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September 25, 2017
The German elections yielded a tectonic shift in the political landscape: (i) CDU/CSU and SPD, the partner in Chancellor Merkel’s grand coalition lost a combined 14pp (ii) for the first time since 1957 six parties managed to pass the 5%-hurdle. [more]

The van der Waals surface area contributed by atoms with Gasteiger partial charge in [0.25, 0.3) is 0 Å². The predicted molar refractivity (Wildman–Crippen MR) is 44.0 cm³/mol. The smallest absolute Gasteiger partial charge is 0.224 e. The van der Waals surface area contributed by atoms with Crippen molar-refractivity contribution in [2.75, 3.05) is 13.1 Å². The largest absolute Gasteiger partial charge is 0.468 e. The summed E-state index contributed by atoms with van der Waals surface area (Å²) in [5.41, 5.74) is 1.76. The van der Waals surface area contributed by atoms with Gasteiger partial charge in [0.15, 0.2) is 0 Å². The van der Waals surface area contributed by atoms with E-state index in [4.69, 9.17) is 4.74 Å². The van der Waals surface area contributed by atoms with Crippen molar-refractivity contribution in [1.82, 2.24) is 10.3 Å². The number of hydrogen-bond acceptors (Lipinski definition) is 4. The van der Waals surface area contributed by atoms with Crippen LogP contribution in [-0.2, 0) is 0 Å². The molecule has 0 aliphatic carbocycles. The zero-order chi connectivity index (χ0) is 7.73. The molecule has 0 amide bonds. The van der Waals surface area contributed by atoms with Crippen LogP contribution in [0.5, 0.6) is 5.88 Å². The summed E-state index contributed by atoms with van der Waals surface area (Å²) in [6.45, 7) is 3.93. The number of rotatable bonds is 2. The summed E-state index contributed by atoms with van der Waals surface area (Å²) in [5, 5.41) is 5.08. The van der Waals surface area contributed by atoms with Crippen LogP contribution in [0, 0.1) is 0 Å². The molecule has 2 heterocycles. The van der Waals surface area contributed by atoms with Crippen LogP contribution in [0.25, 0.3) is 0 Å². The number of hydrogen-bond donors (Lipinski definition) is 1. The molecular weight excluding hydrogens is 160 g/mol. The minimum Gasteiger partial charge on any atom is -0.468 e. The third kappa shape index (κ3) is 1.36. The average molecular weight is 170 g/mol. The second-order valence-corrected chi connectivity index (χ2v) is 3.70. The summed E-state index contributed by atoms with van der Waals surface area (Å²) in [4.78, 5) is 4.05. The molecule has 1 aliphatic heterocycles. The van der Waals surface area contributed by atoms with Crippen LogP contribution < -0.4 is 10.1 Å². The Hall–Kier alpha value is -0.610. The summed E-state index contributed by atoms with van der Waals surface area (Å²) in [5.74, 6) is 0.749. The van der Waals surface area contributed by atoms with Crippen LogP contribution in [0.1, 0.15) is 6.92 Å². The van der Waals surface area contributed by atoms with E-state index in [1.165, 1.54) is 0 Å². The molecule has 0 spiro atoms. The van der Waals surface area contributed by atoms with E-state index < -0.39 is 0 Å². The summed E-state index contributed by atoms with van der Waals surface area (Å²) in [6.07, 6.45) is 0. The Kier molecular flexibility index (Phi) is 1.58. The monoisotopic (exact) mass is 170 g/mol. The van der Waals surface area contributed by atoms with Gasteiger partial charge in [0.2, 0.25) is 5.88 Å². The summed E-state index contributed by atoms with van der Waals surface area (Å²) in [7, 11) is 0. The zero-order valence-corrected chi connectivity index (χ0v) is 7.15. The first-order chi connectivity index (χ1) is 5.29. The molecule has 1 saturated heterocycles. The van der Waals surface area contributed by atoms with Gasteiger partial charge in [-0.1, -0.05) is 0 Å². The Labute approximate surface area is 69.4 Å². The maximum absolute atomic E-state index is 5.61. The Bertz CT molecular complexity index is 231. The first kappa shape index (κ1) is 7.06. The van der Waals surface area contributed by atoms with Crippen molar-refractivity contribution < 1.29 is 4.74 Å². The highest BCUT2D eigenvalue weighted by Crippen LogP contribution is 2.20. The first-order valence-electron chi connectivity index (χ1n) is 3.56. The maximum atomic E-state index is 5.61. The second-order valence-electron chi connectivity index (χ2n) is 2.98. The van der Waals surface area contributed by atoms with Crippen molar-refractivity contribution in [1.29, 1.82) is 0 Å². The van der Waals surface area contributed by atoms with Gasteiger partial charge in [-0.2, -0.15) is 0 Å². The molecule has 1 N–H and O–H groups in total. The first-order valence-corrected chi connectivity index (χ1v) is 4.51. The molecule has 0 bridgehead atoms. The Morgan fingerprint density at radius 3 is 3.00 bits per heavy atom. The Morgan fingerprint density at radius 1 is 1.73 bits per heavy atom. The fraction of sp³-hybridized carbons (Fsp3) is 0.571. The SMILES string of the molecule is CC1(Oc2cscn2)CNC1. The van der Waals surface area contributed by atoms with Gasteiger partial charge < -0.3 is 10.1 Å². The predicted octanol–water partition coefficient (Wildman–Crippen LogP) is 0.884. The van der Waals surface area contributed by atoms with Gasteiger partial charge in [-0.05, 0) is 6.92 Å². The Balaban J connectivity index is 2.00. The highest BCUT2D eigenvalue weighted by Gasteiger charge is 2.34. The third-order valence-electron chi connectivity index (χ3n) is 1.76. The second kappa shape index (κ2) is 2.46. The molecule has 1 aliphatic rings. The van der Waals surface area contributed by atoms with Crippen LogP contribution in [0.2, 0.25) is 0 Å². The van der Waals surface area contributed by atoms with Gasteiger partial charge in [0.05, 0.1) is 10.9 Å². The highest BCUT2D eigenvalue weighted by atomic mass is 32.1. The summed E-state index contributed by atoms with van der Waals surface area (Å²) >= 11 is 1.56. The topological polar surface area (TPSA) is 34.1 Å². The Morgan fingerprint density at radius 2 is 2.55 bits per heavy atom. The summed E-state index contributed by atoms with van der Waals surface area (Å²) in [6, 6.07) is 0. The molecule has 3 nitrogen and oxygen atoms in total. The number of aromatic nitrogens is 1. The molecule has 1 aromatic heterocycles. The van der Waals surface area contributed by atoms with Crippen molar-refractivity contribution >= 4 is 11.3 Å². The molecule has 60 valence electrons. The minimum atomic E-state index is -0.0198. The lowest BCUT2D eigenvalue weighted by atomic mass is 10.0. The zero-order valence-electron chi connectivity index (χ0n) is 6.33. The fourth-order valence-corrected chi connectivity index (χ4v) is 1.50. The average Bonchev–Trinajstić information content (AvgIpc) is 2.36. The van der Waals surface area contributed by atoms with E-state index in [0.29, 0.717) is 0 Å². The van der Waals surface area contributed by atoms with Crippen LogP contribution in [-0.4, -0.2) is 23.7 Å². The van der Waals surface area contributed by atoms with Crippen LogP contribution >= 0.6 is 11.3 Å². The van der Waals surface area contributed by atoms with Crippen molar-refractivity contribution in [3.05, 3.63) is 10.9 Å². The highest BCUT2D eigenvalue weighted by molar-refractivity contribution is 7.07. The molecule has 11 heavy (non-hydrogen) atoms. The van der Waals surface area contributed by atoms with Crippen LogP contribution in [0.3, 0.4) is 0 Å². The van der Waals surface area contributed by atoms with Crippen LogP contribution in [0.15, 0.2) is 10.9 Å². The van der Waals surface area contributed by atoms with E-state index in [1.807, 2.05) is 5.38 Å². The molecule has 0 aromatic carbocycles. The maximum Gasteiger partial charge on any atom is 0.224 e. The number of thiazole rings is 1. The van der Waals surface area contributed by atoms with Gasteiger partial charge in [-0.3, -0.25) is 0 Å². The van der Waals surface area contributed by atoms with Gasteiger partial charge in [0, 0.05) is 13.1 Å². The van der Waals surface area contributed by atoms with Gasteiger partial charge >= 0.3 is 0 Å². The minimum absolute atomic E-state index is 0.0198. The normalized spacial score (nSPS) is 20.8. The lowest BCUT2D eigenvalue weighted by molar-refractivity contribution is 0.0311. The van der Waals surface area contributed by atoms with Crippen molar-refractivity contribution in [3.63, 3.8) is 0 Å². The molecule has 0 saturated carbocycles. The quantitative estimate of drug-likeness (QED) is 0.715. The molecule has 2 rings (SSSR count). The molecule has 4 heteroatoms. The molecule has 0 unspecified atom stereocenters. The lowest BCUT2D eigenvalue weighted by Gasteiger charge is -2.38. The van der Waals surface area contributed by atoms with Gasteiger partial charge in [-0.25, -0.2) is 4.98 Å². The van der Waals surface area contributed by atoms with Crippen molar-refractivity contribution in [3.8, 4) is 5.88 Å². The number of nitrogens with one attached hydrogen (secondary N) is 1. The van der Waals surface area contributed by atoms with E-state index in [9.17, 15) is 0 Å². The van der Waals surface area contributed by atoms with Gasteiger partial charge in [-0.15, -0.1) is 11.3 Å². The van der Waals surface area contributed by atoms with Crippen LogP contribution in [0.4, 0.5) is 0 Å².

25 September 2017 Data Flash Europe Germany Economics Data Flash Date 25 September 2017 Deutsche Bank Research Merkel’s last term: A Jamaica coalition ■ The German elections yielded a tectonic shift in the political landscape: (i) CDU/CSU and SPD, the partner in Chancellor Merkel’s grand coalition lost a combined 14pp (ii) for the first time since 1957 six parties managed to pass the 5%-hurdle. ■ The CDU/CSU remained the strongest party scoring just 33%, the worst since 1953 and substantially less than 2013 (41.5%). Only 20.5% of the voters elected the SPD – the party’s worst result since the end of WWII. Given this weak result SPD leader Martin Schulz immediately announced that his party will head into opposition. ■ The two smaller parties at the extreme ends of the political spectrum achieved more than one fifth of the votes with the AfD coming in third (12.6%). The FDP successfully managed to return to the Bundestag but the option of a business friendly conservative-liberal coalition did not materialise. The Greens unexpectedly gained compared to 2013 but came in last among the smallish. ■ Angela Merkel is very likely to remain chancellor but will come under fire from the Bavarian CSU which lost strongly to the AfD and will demand a strengthening of the conservative profile. This move will hamper the formation of a Jamaica coalition which will be challenging anyway, given the substantial differences among the four parties involved on issues such as asylum and security, energy and industrial policies and above all EU policy. ■ Markets will face a period of political uncertainty as coalition building will take time. The Bundestag has to convene within 30 days but coalition talks are unlikely to turn serious before the elections in Lower Saxony on Oct 15. Also, the Greens and the FDP will hold member ballots on the start of talks as well as on the final deal. Thus, it is likely that Merkel will be re- elected as chancellor only just-in-time for the December EU summit. ■ The risk of a failure of coalition forming is small. German voters demand predictability and responsibility in uncertain times. A rejection of centrist parties to support Merkel will backfire in ensuing snap polls and would be a shot in the arms of the strong AfD and the Left. Thus, pressure will be high to come up with a capable government. Barbara Boettcher Senior Economist +49-69-910-31787 Jochen Moebert Economist +49-69-910-31727 Deutsche Bank AG/London DISCLOSURES AND ANALYST CERTIFICATIONS ARE LOCATED IN APPENDIX 1. MCI (P) 083/04/2017. 25 September 2017 Data Flash Shifts in Germany's political landscape In yesterday’s federal election in Germany the parties of Chancellor Merkel’s grand coalition lost heavily compared to their results in the past election in 2013. Chancellor Merkel’s CDU/CSU clearly remained the strongest party, but it only got 33% of the vote (2013: 41.5%). Thus the conservatives even fell below the 35.2% and 33.8% they got in 2005 and 2009 when Merkel did run for the 1st and the 2nd time as top candidate. In fact, the CDU/CSU came in with the worst outcome ever apart from the 1949 election which was special. The CDU/CSU lost heavily to the AfD and the FDP as the migration crisis clearly took its toll. The weak result, though securing the victory, might have implications for Merkel’s ability to follow through certain policy topics within her own party. Figure 1: Election results 0 5 10 15 20 25 30 35 CDU/CSU SPD AfD FDP Left Greens Others % Source: The Federal Returning Officer The SPD hit the rocks. Only 20.5% of those who cast their ballot voted for the SPD. Thus it performed even worse than in 2013 (25.7%) and in 2009 (23%) – the party’s hitherto lowest share since the end of WWII. Given this weak performance Martin Schulz immediately announced that the SPD will not participate in any coalition but take the role of the opposition leader. Besides these two groups, four other parties will be represented in the parliament in the new term. Amongst them the AfD performed best (12.6%). Survey on voter migration showed that the AfD won votes from the large pool of non- voters as well as former supporters of other parties, above all from CDU/CSU. However, more than 60% of AfD voters said that they voted for the party because of disappointment over the established parties not because the AfD offers convincing answers. The presence in the parliament gives the far-right AfD an unprecedented platform in post-war German politics and will lead to more noise coming out of the Bundestag. The Left (9.2%) nearly reached its strong result from 2009 (11.9%, 2013 8.6%). Albeit both are differently positioned, the combined almost 22% of the two parties shows that in the end Germany, too, could not fully decouple from the international trend towards populism. The FDP could also celebrate yesterday evening, as the liberals (9%, 2013 4.8%) managed to return to the Bundestag. These three parties obviously benefited from the bigger parties’ weakness while voter turnout substantially increased (76.2%, 2013: 71.5%, historic low in the Federal Republic 2009: 70.8%). The Greens gained compared to 2013 (8.4%) but remained the smallest party. Page 2 Deutsche Bank AG/London 25 September 2017 Data Flash Figure 2: Voter turnout increased 65 70 75 80 85 90 % of electorate Source: The Federal Returning Officer Jamaica – political experiment with volatility Yesterday’s result leaves only two options for coalition building but with Martin Schulz announcing that the SPD will head into opposition the only politically feasable option remains the four party alliance between CDU/CSU, the Greens and the FDP. However, the agenda of a Jamaica coalition is less clear as the actors involved advocate different solutions with regards to major issues in European, labour market, industry, defence and internal security politics. Hammering out an agenda will thus be challenging. During the past weeks, in particular the FDP and the Greens attacked each other. A lot of the bickering might have been campaign rhetoric as both parties solicit for votes form partially the same turfs, e.g. civil servants, young professionals, well- off urban citizens. Nevertheless, the fundamental differences between the two parties should not be ignored. All above mentioned issues are highly controversial between the two competitors. At the same time, their views on sustainability in fiscal and social policy overlap. Given that both parties avoided to draw hard red lines, though, they should be able to settle their dispute. This is all the more true as the fundamentalist left-wing part of the Greens has lost influence in the past few years. In January the party members nominated two representatives of the moderate camp as top candidates for the campaign indicating they might take a moderate line on forming a Jamaica coalition. Thus it could prove to be more complicated to bridge the differences between the Greens and the Bavarian CSU. The latter has always regarded the Greens as a major political opponent in Bavaria in particular, as strong Greens would jeopardize the CSU’s majority there. Even more important now, with the heavy losses in Bavaria, the CSU will pressure to strengthening the conservative profile ahead of the state elections in Bavaria in 2018. Both parties also substantially differ in their political culture and values. The CSU is ingrained in various strata of the population including the rural population, craftspeople and blue collar workers. This also explains fundamentally different approach towards asylum policy, internal security, energy, industrial and transport (future of the diesel) policies. This mixture of (individual) aversions and different political views could be a stumbling block for coalition building. However, CSU leader Seehofer has often proved pragmatic and flexible when it was necessary to remain in power. Deutsche Bank AG/London Page 3 25 September 2017 Data Flash Complex and prolonged coalition building However, it will take time for the four parties to consent. On October 15 the potential partners are campaigning in Lower Saxony and are unlikely to risk chances on the regional level by committing to certain positions too early on federal level. Also, Greens will hold member ballots on the start of the talks as will the FDP (in the state of Schleswig-Holstein, where the first Jamaica coalition was formed this summer, the FDP also asked for the backing of its base beforehand). Experience from 2013 with such a “basic-democratic” approach provides sufficient evidence for mantraps of such a process and also for the possible timeline. Thus, it should be no surprise, if the Germans once again will have to wait for Merkel’s re-election as Chancellor until mid-December. Low tail risk of coalition collapse and ensuing snap election Given the complicated constellation, i.e. the CDU and especially the CSU’s bigger parties’ disappointing result and the unpredictable influence of the Green party members there is the tail risk that the endeavours to build a Jamaica will fail. This would result in snap elections. However, this risk should not be overstated. Such a failure would be a shot in the arms of the AfD and the possibly Left. Therefore, the established parties will make all efforts to compromise in the end. Policy implication A Jamaica coalition might at times produce noise. Merkel’s ability to moderate will be on high demand as the junior partner’s will have to scale back on some of their trademarks – for the Green’s in particular on environmental policy and the FDP on tax policy. Also, the FDP demands a more market-based approach while the Greens tend to favour a more interventionist policy. On European topics, a gradual build-out of the euro area will continue but FDP leader Lindner’s “red lines” appear to be reflecting parts of the CDU/CSU camp as well, such as rejecting establishing automatic transfers and an EU finance minister with a rather unclear job description. Thus, while Merkel will be prepared for a closer relationship with Macron, her room for manoeuvre on Macron’s far-reaching demands, i.e. a large euro area budget and institutional changes beyond the transformation of the ESM into an EMF, will be restrained. Figure 3: Germany's next government should consider in EU politics... 0 10 20 30 40 More compentences for EU More compentences for member states Keep current balance % of surveyed Source: Allensbach, September 2017 Page 4 Deutsche Bank AG/London 25 September 2017 Data Flash Deutsche Bank AG/London Page 5 25 September 2017 Data Flash Appendix 1 Important Disclosures *Other information available upon request *Prices are current as of the end of the previous trading session unless otherwise indicated and are sourced from local exchanges via Reuters, Bloomberg, and other vendors. Other information is sourced from Deutsche Bank, subject companies, and other sources. For disclosures pertaining to recommendations or estimates made on securities other than the primary subject of this research, please see the most recently published company report or visit our global disclosure look-up page on our website at http://gm.db.com/ger/disclosure/DisclosureDirectory.eqsr . 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